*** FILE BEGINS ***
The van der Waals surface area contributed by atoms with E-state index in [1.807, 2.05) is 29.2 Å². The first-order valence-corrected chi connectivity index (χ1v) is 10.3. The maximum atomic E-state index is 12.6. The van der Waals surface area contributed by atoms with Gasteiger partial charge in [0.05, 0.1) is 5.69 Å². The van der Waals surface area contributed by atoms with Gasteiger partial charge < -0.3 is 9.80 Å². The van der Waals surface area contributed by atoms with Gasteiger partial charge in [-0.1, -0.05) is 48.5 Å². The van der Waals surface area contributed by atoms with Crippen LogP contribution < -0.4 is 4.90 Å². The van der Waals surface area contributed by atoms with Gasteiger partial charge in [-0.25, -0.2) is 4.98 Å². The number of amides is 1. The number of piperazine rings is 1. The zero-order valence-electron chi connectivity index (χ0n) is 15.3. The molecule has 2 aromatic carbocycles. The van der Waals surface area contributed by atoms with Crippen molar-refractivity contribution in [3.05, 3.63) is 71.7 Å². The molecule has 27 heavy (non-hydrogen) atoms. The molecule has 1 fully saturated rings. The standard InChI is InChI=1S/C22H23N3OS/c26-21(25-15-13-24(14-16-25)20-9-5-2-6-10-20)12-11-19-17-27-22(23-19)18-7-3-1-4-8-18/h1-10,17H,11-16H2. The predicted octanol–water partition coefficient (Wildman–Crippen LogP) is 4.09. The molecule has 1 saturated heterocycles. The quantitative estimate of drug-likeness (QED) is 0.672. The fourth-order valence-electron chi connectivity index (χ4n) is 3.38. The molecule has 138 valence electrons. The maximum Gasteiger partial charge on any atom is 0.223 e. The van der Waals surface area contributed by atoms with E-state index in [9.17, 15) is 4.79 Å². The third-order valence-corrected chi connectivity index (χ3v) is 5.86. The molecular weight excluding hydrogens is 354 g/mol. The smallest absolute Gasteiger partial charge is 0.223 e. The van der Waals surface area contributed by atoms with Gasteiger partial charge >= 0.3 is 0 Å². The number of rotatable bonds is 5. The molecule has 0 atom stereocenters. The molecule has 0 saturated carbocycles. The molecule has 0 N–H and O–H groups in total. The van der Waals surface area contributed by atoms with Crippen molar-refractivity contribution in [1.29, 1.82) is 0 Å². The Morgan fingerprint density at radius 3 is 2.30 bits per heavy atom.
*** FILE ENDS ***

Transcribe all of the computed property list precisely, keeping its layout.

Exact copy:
The van der Waals surface area contributed by atoms with E-state index in [1.807, 2.05) is 29.2 Å². The first-order valence-corrected chi connectivity index (χ1v) is 10.3. The maximum atomic E-state index is 12.6. The van der Waals surface area contributed by atoms with Gasteiger partial charge in [0.05, 0.1) is 5.69 Å². The van der Waals surface area contributed by atoms with Gasteiger partial charge < -0.3 is 9.80 Å². The van der Waals surface area contributed by atoms with Gasteiger partial charge in [-0.1, -0.05) is 48.5 Å². The van der Waals surface area contributed by atoms with Crippen LogP contribution < -0.4 is 4.90 Å². The van der Waals surface area contributed by atoms with Gasteiger partial charge in [-0.25, -0.2) is 4.98 Å². The number of amides is 1. The number of piperazine rings is 1. The zero-order valence-electron chi connectivity index (χ0n) is 15.3. The molecule has 2 aromatic carbocycles. The van der Waals surface area contributed by atoms with Crippen molar-refractivity contribution in [3.05, 3.63) is 71.7 Å². The molecule has 27 heavy (non-hydrogen) atoms. The molecule has 1 fully saturated rings. The standard InChI is InChI=1S/C22H23N3OS/c26-21(25-15-13-24(14-16-25)20-9-5-2-6-10-20)12-11-19-17-27-22(23-19)18-7-3-1-4-8-18/h1-10,17H,11-16H2. The predicted octanol–water partition coefficient (Wildman–Crippen LogP) is 4.09. The molecule has 1 saturated heterocycles. The quantitative estimate of drug-likeness (QED) is 0.672. The fourth-order valence-electron chi connectivity index (χ4n) is 3.38. The molecule has 138 valence electrons. The maximum Gasteiger partial charge on any atom is 0.223 e. The van der Waals surface area contributed by atoms with E-state index in [9.17, 15) is 4.79 Å². The third-order valence-corrected chi connectivity index (χ3v) is 5.86. The molecular weight excluding hydrogens is 354 g/mol. The smallest absolute Gasteiger partial charge is 0.223 e. The van der Waals surface area contributed by atoms with Gasteiger partial charge >= 0.3 is 0 Å². The number of rotatable bonds is 5. The molecule has 0 atom stereocenters. The molecule has 0 saturated carbocycles. The molecule has 0 N–H and O–H groups in total. The van der Waals surface area contributed by atoms with Crippen molar-refractivity contribution in [1.29, 1.82) is 0 Å². The Morgan fingerprint density at radius 3 is 2.30 bits per heavy atom.